These Are Santa Ana’s Greatest Dive Bars

The Quill's cash register / Aurielle Weiss / el Don
The Quill’s cash register. / Aurielle Weiss / el Don

Santa Ana is full of culture and character; so are its dive bars. Some of the seediest watering holes might feel like dingy, dark caves, but look beyond and you’ll find some of the most entertaining (and cheapest) places to have a drink.

The Quill
Since 1959, The Quill has been giving Santa Ana locals the ultimate dive bar experience. Attached to a tiny liquor store, this hole-in-the-wall bar gives off a Cheers vibe that extends even to first-timers.

Whether they know your name or not, regulars will greet you with a smile or a crude joke that somehow doesn’t seem offensive and the lively bartender Scott Finney will crack jokes at your expense, but not before he buys you a welcome shot of Fireball.

“I love it here because in the same night, I’ll have a multimillionaire and a homeless man sitting right next to each other,” Finney said.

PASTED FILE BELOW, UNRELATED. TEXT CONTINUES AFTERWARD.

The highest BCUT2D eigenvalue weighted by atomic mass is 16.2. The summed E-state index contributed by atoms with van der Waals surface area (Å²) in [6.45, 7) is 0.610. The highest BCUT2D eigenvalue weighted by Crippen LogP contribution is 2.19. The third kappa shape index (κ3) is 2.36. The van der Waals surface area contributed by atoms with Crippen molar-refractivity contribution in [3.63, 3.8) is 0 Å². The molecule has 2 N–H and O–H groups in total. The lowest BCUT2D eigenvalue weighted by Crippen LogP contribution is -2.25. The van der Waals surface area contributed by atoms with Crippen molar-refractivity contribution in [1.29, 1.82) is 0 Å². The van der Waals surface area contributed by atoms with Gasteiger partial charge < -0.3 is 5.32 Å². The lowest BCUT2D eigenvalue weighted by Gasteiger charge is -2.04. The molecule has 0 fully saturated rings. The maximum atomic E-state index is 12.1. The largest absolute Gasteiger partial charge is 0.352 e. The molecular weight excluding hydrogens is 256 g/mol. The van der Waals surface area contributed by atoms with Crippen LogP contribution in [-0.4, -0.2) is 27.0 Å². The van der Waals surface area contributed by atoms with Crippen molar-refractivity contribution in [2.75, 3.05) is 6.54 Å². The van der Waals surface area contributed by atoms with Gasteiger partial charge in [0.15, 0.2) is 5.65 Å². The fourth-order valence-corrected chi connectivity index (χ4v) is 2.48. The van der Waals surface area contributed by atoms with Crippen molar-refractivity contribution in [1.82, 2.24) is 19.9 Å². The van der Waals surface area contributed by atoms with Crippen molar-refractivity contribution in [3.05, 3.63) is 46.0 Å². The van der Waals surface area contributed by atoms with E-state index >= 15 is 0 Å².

The Quill is one of the longest-running dive bars in Santa Ana and holds one of the oldest liquor licenses in the city. There might not be any draft beers to toss back, but they carry an impressive selection of booze for such a small bar.

The Quill’s many amenities — an old jukebox that seems to play only ‘80s hits, a single dart machine and super cheap drinks before and after happy hour — make the perfect recipe for a great time. But the greatest part about The Quill isn’t just the $4 wells, it’s the people.

The Fling
Like many other bars of this type, The Fling opens at 6 a.m. and serves hard liquor at low prices. There is a little stage in the back for live bands and if you go on a Saturday, you’ll witness the whole place bowing down to one of the greatest guitar players in town, Mike Fleetwood, who plays with the cover band MPG. Friendly staff and a fun, older crowd, make Fling a great time.

READ MORE:  IN PHOTOS: Orange County Zine Fest spotlights the DIY culture

Father’s Pub & Grub
Tucked away behind a smoke shop and a tattoo parlor off 17th Street, Father’s gives off the feeling that it wants to be hidden. The interior is small, with one pool table in the corner and a stage in the back for live bands. But what really draws in the crowds is the always smiling, scantily-clad female bartenders. As one regular put it: “Come for the $5, 32-ounce beers and stay for the pretty girls behind the bar.”

Aurielle Weiss

Leave a Reply